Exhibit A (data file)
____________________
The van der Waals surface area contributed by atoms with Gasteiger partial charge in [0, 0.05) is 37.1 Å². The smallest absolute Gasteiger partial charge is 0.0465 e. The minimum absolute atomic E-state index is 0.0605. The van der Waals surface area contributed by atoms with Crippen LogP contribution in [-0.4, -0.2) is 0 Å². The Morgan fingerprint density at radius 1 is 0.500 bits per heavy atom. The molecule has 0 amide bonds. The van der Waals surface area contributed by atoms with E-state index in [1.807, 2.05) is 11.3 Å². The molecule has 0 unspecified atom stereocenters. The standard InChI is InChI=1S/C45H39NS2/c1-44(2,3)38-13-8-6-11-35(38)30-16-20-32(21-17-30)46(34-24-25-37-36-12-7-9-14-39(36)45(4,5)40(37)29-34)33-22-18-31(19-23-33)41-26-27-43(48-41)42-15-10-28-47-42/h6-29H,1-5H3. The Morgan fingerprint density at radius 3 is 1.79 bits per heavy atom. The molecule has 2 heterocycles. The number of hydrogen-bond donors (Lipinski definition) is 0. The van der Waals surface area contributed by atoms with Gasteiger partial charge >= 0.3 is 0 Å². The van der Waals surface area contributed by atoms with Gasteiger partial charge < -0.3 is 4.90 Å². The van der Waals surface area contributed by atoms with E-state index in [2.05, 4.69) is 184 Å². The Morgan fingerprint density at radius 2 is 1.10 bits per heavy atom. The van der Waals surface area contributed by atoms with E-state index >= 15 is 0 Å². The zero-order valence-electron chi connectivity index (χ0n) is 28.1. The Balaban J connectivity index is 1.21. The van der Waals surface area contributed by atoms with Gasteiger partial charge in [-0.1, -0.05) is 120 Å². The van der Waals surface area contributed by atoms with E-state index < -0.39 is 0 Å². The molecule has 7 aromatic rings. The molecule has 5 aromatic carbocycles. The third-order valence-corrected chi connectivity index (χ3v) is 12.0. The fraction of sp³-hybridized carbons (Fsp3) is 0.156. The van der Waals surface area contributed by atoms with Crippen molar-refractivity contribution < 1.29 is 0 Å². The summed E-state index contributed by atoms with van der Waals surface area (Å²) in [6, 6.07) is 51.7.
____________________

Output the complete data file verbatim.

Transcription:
The van der Waals surface area contributed by atoms with Gasteiger partial charge in [0, 0.05) is 37.1 Å². The smallest absolute Gasteiger partial charge is 0.0465 e. The minimum absolute atomic E-state index is 0.0605. The van der Waals surface area contributed by atoms with Crippen LogP contribution in [-0.4, -0.2) is 0 Å². The Morgan fingerprint density at radius 1 is 0.500 bits per heavy atom. The molecule has 0 amide bonds. The van der Waals surface area contributed by atoms with E-state index in [1.807, 2.05) is 11.3 Å². The molecule has 0 unspecified atom stereocenters. The standard InChI is InChI=1S/C45H39NS2/c1-44(2,3)38-13-8-6-11-35(38)30-16-20-32(21-17-30)46(34-24-25-37-36-12-7-9-14-39(36)45(4,5)40(37)29-34)33-22-18-31(19-23-33)41-26-27-43(48-41)42-15-10-28-47-42/h6-29H,1-5H3. The Morgan fingerprint density at radius 3 is 1.79 bits per heavy atom. The molecule has 2 heterocycles. The number of hydrogen-bond donors (Lipinski definition) is 0. The van der Waals surface area contributed by atoms with Gasteiger partial charge >= 0.3 is 0 Å². The van der Waals surface area contributed by atoms with Gasteiger partial charge < -0.3 is 4.90 Å². The van der Waals surface area contributed by atoms with E-state index in [2.05, 4.69) is 184 Å². The Morgan fingerprint density at radius 2 is 1.10 bits per heavy atom. The van der Waals surface area contributed by atoms with E-state index >= 15 is 0 Å². The zero-order valence-electron chi connectivity index (χ0n) is 28.1. The Balaban J connectivity index is 1.21. The van der Waals surface area contributed by atoms with Gasteiger partial charge in [-0.1, -0.05) is 120 Å². The van der Waals surface area contributed by atoms with E-state index < -0.39 is 0 Å². The molecule has 7 aromatic rings. The molecule has 5 aromatic carbocycles. The third-order valence-corrected chi connectivity index (χ3v) is 12.0. The fraction of sp³-hybridized carbons (Fsp3) is 0.156. The van der Waals surface area contributed by atoms with Crippen molar-refractivity contribution < 1.29 is 0 Å². The summed E-state index contributed by atoms with van der Waals surface area (Å²) in [6, 6.07) is 51.7.